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3

Four additions to other answers and your questions: I agree with your thoughts about the door. In principle, it can be arbitrarily near to lossless. The work cost does not arise in knowing when to open the door, i.e. in measuring the state of gas particles. This was actually what Leo Szilard thought, as he discussed in 1929 in L Szilard, "Über die ...

0

I think you misinterpreted the quote. Here it is in full: To explain, for example, how the universe could have smoothed itself out to achieve the uniformity of temperature that we observe today in the cosmic background radiation, one finds that in the context of the standard Big Bang theory, it would be necessary for energy and information to be ...

0

The speed of light is constant relative to the fabric of space, but when space itself is expanding, the speed of lighg, as measures by an external obsrver can be larger than c. This is a known fact in general relativity (special relativity doesnt consider such possibility). Update: what has slowed down was the expansion of space itself, with drags the light ...

-3

The problems of the Demon are coming from the randomness. The second law of thermodynamics is just saying, that randomness is spreading through any hole and any obstacles. Just because of it randomness. If you put very complex lock on the way of randomness, it will found the combination sooner or later. It is just the matter of time. So, if Demon ...

2

You can also think of this in terms of information only, without invoking thermodynamics right from the start. So, you just have a system, and you don't know the exact physical state it is in. If we then consider that system including all the features needed to operate Maxwell's demon as a totally isolated system, such that even quantum decoherence is ...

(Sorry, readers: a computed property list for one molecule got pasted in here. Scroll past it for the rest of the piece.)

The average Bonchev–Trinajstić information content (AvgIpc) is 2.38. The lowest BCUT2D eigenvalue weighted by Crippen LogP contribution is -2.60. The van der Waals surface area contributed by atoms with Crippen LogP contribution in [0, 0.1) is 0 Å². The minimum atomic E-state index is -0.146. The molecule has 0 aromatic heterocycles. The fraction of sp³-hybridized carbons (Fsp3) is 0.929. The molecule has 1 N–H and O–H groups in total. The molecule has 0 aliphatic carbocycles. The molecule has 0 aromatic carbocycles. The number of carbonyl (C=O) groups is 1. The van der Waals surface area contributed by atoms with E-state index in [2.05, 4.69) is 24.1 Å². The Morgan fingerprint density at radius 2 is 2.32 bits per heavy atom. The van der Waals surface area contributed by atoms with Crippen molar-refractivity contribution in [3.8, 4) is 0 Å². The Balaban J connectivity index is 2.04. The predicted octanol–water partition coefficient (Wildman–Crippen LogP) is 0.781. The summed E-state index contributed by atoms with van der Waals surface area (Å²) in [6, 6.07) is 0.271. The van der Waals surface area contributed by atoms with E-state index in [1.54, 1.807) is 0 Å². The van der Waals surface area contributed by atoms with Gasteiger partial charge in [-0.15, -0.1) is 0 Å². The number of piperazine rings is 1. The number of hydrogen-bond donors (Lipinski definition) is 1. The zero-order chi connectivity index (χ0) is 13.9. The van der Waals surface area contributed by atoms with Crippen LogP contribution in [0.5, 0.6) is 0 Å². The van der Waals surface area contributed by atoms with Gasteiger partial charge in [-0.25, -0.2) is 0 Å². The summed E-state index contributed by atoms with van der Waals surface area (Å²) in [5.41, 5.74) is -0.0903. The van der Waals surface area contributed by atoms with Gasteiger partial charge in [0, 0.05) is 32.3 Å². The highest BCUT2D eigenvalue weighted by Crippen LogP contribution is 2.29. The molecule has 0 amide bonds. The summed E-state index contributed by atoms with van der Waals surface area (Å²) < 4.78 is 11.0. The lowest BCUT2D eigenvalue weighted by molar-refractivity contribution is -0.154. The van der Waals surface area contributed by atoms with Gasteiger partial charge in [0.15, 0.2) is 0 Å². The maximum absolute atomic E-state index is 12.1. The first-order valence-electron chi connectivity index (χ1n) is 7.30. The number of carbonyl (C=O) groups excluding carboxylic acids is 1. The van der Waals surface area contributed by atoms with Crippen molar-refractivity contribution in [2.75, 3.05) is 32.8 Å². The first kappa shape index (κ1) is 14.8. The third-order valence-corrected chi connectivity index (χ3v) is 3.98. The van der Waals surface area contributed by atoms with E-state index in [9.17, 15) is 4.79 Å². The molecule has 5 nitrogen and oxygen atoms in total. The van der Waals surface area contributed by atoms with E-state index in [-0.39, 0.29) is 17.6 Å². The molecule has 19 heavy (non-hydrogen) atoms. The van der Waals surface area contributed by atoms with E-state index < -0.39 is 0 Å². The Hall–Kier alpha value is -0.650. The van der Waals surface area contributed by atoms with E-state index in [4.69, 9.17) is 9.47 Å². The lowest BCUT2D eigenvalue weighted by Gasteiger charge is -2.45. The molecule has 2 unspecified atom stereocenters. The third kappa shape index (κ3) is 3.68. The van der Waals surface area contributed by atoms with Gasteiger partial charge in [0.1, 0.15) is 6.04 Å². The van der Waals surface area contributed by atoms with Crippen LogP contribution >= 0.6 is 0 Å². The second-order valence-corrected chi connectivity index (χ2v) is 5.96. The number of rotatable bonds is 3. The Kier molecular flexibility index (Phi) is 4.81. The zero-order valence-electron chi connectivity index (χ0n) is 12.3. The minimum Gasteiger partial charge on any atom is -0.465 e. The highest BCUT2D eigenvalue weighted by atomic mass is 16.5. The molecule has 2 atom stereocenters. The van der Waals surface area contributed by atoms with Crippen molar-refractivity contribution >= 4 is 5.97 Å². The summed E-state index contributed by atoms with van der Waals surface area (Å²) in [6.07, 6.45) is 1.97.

23

The resolution to Maxwell's demon paradox is mostly understood to be through Landauer's principle, and it is one of the most compelling applications of information science to physics. Landauer's principle asserts that erasing information from a physical system will always require performing work, and particularly will require at least $$k_B T \ln(2)$$ of ...

1

This alleged problem falls apart as soon as you do a rigorous analysis. It should be clear that with such random accidents there is no causation. If event A really causes event B, then that's reflected in the state of the system. You'll have a state of the form 1/sqrt(1+|u|^2)[|A B> + u |not(A) not(B)>], so an entangled state containing information about the ...

0

Many-world interpretation can be consistent with the second law of thermodynamics. It is not a problem. Now, about this hypothetical time travel: If you went back in time to tell Shakespeare about his work and he published it after, it looks consistent but it is ultimately a paradox because where does that knowledge come from? Information, or strictly ...

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